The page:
This is what an American Muslim looks like, says the man on CNN. The man is talking about his friend Deah Shaddy Barakat, who was gunned down along with his wife of one month, Yusor, and her sister Razan on Tuesday. The friend is holding up a photograph of Barakat imitating the basketball pose of his favourite athlete. I guess the message he is trying to transmit is that Barakat, despite his odd-sounding name, despite his headscarf-wearing wife, was as American as the next sport-loving, polo-t-shirt wearing all American guy.
“Couldn’t be more American” is a phrase I will hear very often as coverage of the apparent hate crime unfolds. As if being a devout Muslim and a believing American is such an incongruous pairing that it somehow needs to be explained.
At a prayer vigil for the three slain Muslims amidst the recitation of Quranic verses, I watch the father of the slain daughters bend over in grief. It is too much to know that your daughters and son-in-law, public-spirited high achievers who regularly volunteered in their area of Chapel Hill, North Carolina, have been shot simply, you believe, for the way they looked.
The wife of the accused, Craig Stephen Hicks, says it was not a hate crime. The United States attorney for the region describes the killing as an ‘isolated incident’ over a parking dispute. But the family of the slain is not convinced. The accused had, gun visible on his belt, twice previously confronted the couple over their appearance, says the father. If this was just a parking dispute, how does the police explain why the three were shot in the head, inside their apartment?
Muslims in America, even those who love basketball, even those who volunteer, even those who are ace students, are under siege. Last month, Duke University cancelled plans to broadcast Friday’s call to prayer, citing security concerns. News outlets scrambled to cover the tragedy, amidst the emergence of the hashtag #muslimlivesmatter and allegations that the crime was not being given the prominence it deserved because the victims were Muslim. “This would have been covered differently if the roles were reversed,” said Abed Ayoub, legal director of the American-Arab Anti-Discrimination Committee. The killings also come at a time when the US government has just confirmed the death of aid worker Kayla Mueller, who had been held hostage by ISIS since 2013.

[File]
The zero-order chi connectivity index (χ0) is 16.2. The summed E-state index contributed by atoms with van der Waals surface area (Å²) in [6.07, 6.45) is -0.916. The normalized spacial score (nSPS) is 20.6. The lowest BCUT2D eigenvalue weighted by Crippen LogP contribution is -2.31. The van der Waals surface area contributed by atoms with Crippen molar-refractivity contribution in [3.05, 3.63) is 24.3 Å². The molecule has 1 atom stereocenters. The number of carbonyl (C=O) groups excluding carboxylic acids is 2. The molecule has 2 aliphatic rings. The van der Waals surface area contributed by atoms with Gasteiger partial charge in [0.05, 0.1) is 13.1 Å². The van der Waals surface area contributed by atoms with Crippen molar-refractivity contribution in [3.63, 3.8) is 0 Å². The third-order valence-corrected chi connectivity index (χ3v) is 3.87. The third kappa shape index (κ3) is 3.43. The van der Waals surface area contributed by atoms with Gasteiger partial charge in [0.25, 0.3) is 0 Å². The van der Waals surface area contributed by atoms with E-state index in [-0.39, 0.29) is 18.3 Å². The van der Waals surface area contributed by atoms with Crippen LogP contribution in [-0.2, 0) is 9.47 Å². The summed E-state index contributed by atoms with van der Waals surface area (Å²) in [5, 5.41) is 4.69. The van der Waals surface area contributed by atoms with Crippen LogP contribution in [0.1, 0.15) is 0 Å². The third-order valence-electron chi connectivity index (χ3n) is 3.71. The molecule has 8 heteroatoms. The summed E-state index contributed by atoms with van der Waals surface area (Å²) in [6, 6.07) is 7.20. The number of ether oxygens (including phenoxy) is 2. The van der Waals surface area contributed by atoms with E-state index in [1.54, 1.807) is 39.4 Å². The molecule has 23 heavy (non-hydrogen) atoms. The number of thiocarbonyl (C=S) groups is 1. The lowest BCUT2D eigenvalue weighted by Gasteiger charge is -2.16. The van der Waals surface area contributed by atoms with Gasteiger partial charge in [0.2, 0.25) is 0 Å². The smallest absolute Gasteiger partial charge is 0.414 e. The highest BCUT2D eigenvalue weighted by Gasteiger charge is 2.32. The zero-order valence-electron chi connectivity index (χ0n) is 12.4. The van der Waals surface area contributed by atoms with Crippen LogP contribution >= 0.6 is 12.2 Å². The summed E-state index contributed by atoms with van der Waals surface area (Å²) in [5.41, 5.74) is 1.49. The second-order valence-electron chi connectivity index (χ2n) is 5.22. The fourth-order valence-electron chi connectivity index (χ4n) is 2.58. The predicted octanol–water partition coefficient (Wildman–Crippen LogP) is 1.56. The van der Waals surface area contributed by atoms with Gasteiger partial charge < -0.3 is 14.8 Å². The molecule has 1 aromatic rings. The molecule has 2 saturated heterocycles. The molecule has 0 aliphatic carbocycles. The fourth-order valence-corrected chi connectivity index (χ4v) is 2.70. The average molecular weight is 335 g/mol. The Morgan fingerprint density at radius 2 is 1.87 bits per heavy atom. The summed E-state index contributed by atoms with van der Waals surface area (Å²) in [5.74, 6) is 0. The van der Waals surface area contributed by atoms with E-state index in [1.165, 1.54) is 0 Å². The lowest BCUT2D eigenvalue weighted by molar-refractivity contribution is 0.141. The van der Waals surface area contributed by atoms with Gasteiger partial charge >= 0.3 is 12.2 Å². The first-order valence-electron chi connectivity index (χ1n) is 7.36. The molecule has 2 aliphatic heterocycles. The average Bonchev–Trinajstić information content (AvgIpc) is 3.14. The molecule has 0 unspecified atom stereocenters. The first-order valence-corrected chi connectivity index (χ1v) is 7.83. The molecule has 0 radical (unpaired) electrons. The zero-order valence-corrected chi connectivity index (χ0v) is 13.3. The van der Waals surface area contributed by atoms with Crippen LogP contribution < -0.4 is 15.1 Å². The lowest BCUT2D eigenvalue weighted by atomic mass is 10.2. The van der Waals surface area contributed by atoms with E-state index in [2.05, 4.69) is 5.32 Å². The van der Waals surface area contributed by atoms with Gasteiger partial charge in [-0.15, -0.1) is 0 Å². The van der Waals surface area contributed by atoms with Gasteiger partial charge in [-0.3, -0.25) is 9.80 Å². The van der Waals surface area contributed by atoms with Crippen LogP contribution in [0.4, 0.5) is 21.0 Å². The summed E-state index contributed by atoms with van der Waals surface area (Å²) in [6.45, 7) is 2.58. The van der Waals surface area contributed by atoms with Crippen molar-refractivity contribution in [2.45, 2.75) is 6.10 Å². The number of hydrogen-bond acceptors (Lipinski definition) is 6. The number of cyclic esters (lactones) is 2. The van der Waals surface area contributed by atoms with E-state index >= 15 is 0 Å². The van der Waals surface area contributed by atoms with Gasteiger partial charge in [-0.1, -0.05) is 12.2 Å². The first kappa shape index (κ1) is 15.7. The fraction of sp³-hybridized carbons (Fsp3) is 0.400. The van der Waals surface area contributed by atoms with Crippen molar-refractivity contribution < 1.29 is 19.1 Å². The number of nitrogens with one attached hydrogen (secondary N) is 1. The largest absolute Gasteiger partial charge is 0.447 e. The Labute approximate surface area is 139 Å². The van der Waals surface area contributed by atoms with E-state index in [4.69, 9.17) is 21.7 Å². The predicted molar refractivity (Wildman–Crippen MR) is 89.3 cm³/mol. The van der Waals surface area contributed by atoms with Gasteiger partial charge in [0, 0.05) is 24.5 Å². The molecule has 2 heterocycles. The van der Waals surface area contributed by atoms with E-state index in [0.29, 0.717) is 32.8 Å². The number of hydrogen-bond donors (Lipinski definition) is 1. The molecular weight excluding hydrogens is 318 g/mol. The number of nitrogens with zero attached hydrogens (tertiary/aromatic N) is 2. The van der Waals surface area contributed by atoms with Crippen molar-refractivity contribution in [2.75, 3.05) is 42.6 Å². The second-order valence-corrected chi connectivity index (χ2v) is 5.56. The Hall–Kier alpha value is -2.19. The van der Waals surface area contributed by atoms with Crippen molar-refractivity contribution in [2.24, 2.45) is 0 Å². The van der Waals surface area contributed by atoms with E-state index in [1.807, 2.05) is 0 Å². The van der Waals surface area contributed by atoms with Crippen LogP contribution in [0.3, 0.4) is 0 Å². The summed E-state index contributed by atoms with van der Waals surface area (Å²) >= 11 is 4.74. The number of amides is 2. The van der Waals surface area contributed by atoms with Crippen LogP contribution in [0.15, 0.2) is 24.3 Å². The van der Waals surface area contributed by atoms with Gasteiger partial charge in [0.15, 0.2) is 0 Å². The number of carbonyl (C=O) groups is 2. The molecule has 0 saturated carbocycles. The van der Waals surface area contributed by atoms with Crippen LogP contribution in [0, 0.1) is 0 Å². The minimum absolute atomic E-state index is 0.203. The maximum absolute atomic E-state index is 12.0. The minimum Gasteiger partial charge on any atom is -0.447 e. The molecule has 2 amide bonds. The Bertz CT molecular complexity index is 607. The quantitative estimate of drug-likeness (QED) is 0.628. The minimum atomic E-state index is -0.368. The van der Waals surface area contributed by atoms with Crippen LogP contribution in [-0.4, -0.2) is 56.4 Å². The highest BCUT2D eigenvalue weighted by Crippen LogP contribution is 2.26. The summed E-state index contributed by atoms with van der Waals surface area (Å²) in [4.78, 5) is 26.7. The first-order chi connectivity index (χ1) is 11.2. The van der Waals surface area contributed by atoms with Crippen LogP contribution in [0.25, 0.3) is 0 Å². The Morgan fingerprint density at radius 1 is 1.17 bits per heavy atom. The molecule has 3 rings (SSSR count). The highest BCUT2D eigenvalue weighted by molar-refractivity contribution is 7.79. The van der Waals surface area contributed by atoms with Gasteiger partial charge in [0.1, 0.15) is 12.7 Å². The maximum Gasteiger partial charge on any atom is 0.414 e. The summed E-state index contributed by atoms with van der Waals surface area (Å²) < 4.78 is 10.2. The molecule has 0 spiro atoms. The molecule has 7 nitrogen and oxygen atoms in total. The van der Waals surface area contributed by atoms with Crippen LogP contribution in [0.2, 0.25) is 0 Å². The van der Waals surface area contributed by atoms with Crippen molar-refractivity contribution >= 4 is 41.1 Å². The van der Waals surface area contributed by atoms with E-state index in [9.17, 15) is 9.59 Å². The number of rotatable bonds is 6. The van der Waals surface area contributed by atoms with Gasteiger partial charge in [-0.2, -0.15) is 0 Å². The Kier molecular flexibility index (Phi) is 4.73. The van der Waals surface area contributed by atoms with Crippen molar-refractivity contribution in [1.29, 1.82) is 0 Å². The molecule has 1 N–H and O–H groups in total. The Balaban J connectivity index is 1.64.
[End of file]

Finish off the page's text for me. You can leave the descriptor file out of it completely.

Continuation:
There is no connection between the two slayings, but the killing of American hostages by ISIS feeds into the increasingly narrow and homogenised narrative of an estimated 2.75 million American Muslims.
In fact, American Muslims are a remarkably diverse group, as a 2011 Pew Research report finds: 30% are white, 23% black and 21% Asians. Some 63% are first-generation immigrants, the rest are born in America. Sixty-nine per cent said religion was very important to them (70% American Christians say the same).
For most American Muslims, discrimination is a reality of their lives with 43% reporting discrimination in the last one year alone. The discrimination comes not just from ignorant red-necks but from those in positions of influence and leadership. Bobby Jindal, the Republican governor of Louisiana, recently spoke on radio about his fears of sharia ‘colonisation’ and the ‘invasion’ of America by Muslims. In Wisconsin last year, Huffington Post reports, a city alderman responded to a Muslim citizen’s query about public transport by asking her to first condemn radical Islam, the sharia and Hamas.
“There is no way to consider this case without considering Islamophobia as a factor,” says Lara Deeb, an anthropology professor with a specialisation in middle-eastern studies at Scripps College. “The whole idea that being American and being Muslim somehow can’t be reconciled is part of that narrative.”
In a television studio, the camera zooms into the photograph of Barakat striking a basketball pose. This is what an American Muslim looks like, repeats his friend. The fact that audiences need to be told is perhaps as tragic as his death itself.
(The views expressed by the author are personal.)